Pattern recognition is generally categorized according to the type of learning procedure used to generate the output value. Supervised learning assumes that a set of training data (the training set) has been provided, consisting of a set of instances that have been properly labeled by hand with the correct output. A learning procedure then generates a model that attempts to meet two sometimes conflicting objectives: Perform as well as possible on the training data, and generalize as well as possible to new data (usually, this means being as simple as possible, for some technical definition of “simple”, in accordance with Occam’s Razor). Unsupervised learning, on the other hand, assumes training data that has not been hand-labeled, and attempts to find inherent patterns in the data that can then be used to determine the correct output value for new data instances. A combination of the two that has recently been explored is semi-supervised learning, which uses a combination of labeled and unlabeled data (typically a small set of labeled data combined with a large amount of unlabeled data). Note that in cases of unsupervised learning, there may be no training data at all to speak of; in other words, the data to be labeled isthe training data.
Note that sometimes different terms are used to describe the corresponding supervised and unsupervised learning procedures for the same type of output. For example, the unsupervised equivalent of classification is normally known as clustering, based on the common perception of the task as involving no training data to speak of, and of grouping the input data into clusters based on some inherent similarity measure (e.g. the distance between instances, considered as vectors in a multi-dimensional vector space), rather than assigning each input instance into one of a set of pre-defined classes. Note also that in some fields, the terminology is different: For example, in community ecology, the term “classification” is used to refer to what is commonly known as “clustering”.
The piece of input data for which an output value is generated is formally termed an instance. The instance is formally described by a vector of features, which together constitute a description of all known characteristics of the instance. (These feature vectors can be seen as defining points in an appropriate multidimensional space, and methods for manipulating vectors in vector spaces can be correspondingly applied to them, such as computing the dot product or the angle between two vectors.) Typically, features are either categorical (also known as nominal, i.e. consisting of one of a set of unordered items, such as a gender of “male” or “female”, or a blood type of “A”, “B”, “AB” or “O”), ordinal (consisting of one of a set of ordered items, e.g. “large”, “medium” or “small”), integer-valued (e.g. a count of the number of occurrences of a particular word in an email) or real-valued (e.g. a measurement of blood pressure). Often, categorical and ordinal data are grouped together; likewise for integer-valued and real-valued data. Furthermore, many algorithms work only in terms of categorical data and require that real-valued or integer-valued data be discretized into groups (e.g. less than 5, between 5 and 10, or greater than 10).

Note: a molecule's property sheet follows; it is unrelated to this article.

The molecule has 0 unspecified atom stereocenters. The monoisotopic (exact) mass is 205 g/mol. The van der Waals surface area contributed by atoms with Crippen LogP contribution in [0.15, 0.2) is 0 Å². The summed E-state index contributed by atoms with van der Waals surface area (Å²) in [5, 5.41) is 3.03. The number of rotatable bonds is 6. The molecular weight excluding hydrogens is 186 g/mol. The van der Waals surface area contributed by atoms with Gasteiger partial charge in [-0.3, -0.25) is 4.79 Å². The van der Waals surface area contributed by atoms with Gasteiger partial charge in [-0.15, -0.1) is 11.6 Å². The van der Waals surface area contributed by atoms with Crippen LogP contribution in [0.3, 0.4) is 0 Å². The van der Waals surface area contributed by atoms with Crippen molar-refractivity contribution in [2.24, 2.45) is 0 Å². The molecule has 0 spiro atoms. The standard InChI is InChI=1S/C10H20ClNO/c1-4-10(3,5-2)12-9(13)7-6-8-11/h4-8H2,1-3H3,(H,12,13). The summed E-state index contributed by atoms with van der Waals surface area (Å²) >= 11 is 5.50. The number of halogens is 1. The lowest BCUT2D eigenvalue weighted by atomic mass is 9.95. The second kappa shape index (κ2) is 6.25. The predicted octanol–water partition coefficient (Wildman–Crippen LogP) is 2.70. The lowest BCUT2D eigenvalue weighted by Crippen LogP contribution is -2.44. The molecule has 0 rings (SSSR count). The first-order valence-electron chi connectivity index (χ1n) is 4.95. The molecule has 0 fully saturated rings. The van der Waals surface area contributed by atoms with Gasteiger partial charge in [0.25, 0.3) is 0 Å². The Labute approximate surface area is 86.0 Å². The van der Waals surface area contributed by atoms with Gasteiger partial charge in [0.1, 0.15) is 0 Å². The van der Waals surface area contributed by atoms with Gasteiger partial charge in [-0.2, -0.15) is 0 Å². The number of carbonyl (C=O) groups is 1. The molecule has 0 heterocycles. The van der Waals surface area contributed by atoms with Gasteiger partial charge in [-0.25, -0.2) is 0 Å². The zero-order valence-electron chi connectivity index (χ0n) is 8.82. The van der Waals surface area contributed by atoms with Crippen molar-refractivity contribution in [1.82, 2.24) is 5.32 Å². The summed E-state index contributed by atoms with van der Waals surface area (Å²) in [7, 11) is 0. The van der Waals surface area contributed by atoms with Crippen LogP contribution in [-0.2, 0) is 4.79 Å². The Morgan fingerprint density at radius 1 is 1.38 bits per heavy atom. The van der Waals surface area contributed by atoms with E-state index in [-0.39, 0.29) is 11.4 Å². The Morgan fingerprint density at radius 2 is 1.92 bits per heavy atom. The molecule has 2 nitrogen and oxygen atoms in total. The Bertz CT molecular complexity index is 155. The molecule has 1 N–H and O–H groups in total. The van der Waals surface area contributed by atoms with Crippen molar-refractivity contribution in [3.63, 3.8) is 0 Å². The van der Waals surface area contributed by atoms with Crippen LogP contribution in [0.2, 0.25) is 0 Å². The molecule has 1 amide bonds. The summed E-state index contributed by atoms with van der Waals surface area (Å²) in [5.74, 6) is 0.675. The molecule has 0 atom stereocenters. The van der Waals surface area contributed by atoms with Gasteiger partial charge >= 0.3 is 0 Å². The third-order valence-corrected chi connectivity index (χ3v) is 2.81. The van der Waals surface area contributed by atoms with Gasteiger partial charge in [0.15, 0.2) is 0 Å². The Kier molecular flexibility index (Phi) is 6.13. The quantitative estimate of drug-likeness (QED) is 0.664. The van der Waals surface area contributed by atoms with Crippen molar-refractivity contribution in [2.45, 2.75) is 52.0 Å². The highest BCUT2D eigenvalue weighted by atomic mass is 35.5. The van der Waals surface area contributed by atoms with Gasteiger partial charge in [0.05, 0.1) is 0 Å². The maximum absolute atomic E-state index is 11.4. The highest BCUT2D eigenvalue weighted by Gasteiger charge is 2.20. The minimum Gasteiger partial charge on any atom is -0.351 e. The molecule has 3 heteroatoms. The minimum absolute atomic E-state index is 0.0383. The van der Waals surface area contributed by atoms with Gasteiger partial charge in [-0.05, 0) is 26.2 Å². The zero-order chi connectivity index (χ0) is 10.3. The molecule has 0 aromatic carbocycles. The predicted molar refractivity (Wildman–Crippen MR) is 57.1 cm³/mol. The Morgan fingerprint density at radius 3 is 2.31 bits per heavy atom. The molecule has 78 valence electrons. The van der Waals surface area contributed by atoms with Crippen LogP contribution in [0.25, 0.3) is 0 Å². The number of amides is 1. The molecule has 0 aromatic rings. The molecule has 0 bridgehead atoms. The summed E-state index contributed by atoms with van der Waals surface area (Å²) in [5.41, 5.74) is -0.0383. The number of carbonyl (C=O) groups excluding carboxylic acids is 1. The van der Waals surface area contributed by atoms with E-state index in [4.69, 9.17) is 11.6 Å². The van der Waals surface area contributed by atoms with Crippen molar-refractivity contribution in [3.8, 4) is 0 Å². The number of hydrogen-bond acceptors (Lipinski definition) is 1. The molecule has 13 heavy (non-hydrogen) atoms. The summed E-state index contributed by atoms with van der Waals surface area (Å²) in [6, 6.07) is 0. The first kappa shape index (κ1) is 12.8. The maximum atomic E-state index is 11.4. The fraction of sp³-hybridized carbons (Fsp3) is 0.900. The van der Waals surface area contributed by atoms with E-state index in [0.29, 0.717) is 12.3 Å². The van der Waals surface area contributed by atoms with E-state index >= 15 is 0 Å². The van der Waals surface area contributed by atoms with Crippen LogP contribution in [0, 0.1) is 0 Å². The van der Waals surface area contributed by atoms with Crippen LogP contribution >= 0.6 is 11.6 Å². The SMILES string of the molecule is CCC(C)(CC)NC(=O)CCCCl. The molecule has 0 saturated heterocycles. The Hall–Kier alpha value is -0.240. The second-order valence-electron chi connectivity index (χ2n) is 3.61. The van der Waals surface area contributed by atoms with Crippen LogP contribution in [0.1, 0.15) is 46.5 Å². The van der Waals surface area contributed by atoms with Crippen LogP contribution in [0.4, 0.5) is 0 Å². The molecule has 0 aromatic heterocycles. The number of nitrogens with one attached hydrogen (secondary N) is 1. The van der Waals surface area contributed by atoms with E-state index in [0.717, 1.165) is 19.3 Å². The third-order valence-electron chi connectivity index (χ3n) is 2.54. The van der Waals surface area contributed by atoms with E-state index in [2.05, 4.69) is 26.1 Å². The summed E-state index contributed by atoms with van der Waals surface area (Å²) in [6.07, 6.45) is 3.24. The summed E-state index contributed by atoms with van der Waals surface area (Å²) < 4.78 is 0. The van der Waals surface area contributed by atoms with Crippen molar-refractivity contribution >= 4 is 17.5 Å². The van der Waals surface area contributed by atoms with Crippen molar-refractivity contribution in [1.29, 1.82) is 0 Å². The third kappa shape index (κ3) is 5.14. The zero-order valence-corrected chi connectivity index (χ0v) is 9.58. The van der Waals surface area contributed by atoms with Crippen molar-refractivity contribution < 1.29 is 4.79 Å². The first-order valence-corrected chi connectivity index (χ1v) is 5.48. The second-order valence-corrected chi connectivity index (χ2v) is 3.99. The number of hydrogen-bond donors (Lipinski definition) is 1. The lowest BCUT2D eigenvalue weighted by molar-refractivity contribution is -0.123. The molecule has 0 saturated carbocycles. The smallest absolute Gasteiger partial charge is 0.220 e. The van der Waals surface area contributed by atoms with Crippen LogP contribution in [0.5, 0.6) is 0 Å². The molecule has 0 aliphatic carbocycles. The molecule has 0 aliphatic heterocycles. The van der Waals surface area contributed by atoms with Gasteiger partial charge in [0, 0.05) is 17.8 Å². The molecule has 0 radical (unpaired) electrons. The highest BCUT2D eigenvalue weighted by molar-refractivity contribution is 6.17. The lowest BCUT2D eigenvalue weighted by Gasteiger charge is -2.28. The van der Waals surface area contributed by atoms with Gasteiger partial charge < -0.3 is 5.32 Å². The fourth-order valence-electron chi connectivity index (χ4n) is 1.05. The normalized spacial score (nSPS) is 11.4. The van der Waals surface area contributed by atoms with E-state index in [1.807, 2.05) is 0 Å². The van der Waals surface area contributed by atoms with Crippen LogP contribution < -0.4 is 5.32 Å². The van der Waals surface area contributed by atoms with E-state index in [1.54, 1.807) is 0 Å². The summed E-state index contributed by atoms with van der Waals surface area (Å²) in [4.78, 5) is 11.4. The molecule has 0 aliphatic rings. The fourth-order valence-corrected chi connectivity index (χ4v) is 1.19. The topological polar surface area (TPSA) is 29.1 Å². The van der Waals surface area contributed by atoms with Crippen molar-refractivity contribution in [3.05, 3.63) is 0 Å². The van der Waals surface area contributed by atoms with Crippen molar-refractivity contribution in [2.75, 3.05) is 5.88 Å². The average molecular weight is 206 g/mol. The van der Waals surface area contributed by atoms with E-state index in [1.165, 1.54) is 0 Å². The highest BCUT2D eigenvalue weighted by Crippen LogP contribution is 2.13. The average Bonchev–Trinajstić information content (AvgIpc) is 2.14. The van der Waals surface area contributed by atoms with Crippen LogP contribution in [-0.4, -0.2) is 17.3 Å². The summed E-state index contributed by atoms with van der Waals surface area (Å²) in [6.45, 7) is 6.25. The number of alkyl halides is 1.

Many common pattern recognition algorithms are probabilistic in nature, in that they use statistical inference to find the best label for a given instance. Unlike other algorithms, which simply output a “best” label, oftentimes probabilistic algorithms also output a probability of the instance being described by the given label. In addition, many probabilistic algorithms output a list of the N-best labels with associated probabilities, for some value of N, instead of simply a single best label. When the number of possible labels is fairly small (e.g. in the case of classification), N may be set so that the probability of all possible labels is output. Probabilistic algorithms have many advantages over non-probabilistic algorithms:
They output a confidence value associated with their choice. (Note that some other algorithms may also output confidence values, but in general, only for probabilistic algorithms is this value mathematically grounded inprobability theory. Non-probabilistic confidence values can in general not be given any specific meaning, and only used to compare against other confidence values output by the same algorithm.)
Correspondingly, they can abstain when the confidence of choosing any particular output is too low.
Because of the probabilities output, probabilistic pattern-recognition algorithms can be more effectively incorporated into larger machine-learning tasks, in a way that partially or completely avoids the problem oferror propagation.
Techniques to transform the raw feature vectors are sometimes used prior to application of the pattern-matching algorithm. For example, feature extraction algorithms attempt to reduce a large-dimensionality feature vector into a smaller-dimensionality vector that is easier to work with and encodes less redundancy, using mathematical techniques such as principal components analysis (PCA). Feature selection algorithms, attempt to directly prune out redundant or irrelevant features. The distinction between the two is that the resulting features after feature extraction has taken place are of a different sort than the original features and may not easily be interpretable, while the features left after feature selection are simply a subset of the original features.
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